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People v. Durham





APPEAL from the Circuit Court of Union County; the Hon. ROBERT CHASE, Judge, presiding.


Following a jury trial in Union County, defendant, Denny Durham, was convicted of aggravated assault, armed violence, unlawful use of weapons and criminal damage to property valued less than $150. From his conviction, defendant appeals. The sole issue is whether a Union County police officer, a deputy sheriff, had authority to arrest the accused without a warrant in an adjoining county when he had probable cause to believe that the accused committed an offense in Union County.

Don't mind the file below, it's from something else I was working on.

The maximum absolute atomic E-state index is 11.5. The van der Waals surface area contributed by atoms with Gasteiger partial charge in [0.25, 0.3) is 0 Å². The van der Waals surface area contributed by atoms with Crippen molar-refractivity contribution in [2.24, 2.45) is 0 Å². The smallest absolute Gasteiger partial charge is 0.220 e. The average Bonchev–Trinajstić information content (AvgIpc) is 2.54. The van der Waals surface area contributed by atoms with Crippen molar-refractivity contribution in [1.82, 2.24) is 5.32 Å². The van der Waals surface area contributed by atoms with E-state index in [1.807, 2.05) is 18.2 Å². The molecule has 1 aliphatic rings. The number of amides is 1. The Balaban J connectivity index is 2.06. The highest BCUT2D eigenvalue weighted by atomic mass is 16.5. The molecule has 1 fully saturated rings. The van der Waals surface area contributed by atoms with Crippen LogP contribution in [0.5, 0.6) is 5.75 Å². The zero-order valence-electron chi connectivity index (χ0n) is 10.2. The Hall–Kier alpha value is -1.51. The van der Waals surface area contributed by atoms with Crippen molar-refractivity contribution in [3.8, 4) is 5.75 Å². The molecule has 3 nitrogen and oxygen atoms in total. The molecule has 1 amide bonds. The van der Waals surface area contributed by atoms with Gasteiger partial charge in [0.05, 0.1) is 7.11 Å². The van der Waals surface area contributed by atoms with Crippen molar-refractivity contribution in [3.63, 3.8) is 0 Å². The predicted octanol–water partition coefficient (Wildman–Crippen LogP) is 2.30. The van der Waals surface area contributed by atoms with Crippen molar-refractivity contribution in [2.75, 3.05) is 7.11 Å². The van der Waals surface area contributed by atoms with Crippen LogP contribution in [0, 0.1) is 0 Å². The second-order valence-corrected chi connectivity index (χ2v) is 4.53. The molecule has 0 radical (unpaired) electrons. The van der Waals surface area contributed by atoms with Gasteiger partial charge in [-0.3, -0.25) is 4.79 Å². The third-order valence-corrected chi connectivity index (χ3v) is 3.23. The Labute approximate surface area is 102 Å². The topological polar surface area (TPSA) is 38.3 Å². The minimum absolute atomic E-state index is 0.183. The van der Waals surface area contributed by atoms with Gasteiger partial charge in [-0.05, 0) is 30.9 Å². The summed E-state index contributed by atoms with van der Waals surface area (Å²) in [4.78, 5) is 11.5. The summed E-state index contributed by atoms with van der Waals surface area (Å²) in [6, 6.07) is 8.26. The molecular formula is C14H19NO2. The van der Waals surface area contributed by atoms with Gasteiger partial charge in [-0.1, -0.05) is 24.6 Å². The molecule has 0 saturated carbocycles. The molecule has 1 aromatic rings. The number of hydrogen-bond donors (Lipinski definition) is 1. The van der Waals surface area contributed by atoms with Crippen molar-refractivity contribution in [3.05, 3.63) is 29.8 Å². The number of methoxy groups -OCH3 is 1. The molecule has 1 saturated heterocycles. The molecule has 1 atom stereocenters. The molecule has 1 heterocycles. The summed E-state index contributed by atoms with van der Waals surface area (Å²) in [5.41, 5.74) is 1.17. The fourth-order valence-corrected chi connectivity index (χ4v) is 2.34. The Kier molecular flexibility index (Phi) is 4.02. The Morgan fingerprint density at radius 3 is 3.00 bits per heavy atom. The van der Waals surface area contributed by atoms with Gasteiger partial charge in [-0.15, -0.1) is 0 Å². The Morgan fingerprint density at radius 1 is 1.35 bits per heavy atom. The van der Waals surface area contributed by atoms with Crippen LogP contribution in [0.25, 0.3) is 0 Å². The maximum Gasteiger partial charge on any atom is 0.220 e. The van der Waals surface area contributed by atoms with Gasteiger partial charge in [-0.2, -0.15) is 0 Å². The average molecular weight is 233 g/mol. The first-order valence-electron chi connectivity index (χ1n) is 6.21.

The facts are undisputed that shortly after midnight on May 26, 1977, defendant fired three or four shots into the home of Clyde and Lois Lingle, the parents of defendant's ex-wife, from a passing automobile driven by Lee Lesar. Mr. Lingle, who had been sitting in his living room, immediately called the Union County sheriff's office. He told Sergeant Ward Walshon that someone had fired shots into his home and that defendant was probably responsible for the shooting as defendant had committed such acts on two or three previous occasions. Officer Walshon was familiar with the Lingle family and defendant, and knew that the Lingles had problems with defendant before. After receiving the phone call, Walshon drove his squad car south on Route 127 in Union County. As he approached the boundary line separating Union and Alexander counties he saw a vehicle on County Line Road heading west towards Route 127. Walshon knew that County Line Road was connected to the road on which the Lingles lived and that there was little traffic on that road at 1:10 a.m. Walshon proceeded south on Route 127 past the intersection with County Line Road and observed the automobile turn onto Route 127 behind him. After traveling a quarter to a half of a mile farther, he backed off into a driveway and shined his headlights across the highway. At this point, both vehicles were in Alexander County. As the automobile passed by, Walshon saw defendant in the front passenger's seat. Walshon then pulled back onto the highway and stopped the automobile. He made a quick search of defendant and found five or six rounds of ammunition. He then went over to Lesar's car and saw a .38-caliber revolver and a lever-action rifle in plain view on the floorboard. After gathering the weapons, Walshon noticed that the rifle smelled as though it had recently been fired. Lesar and defendant were then informed that they were under arrest.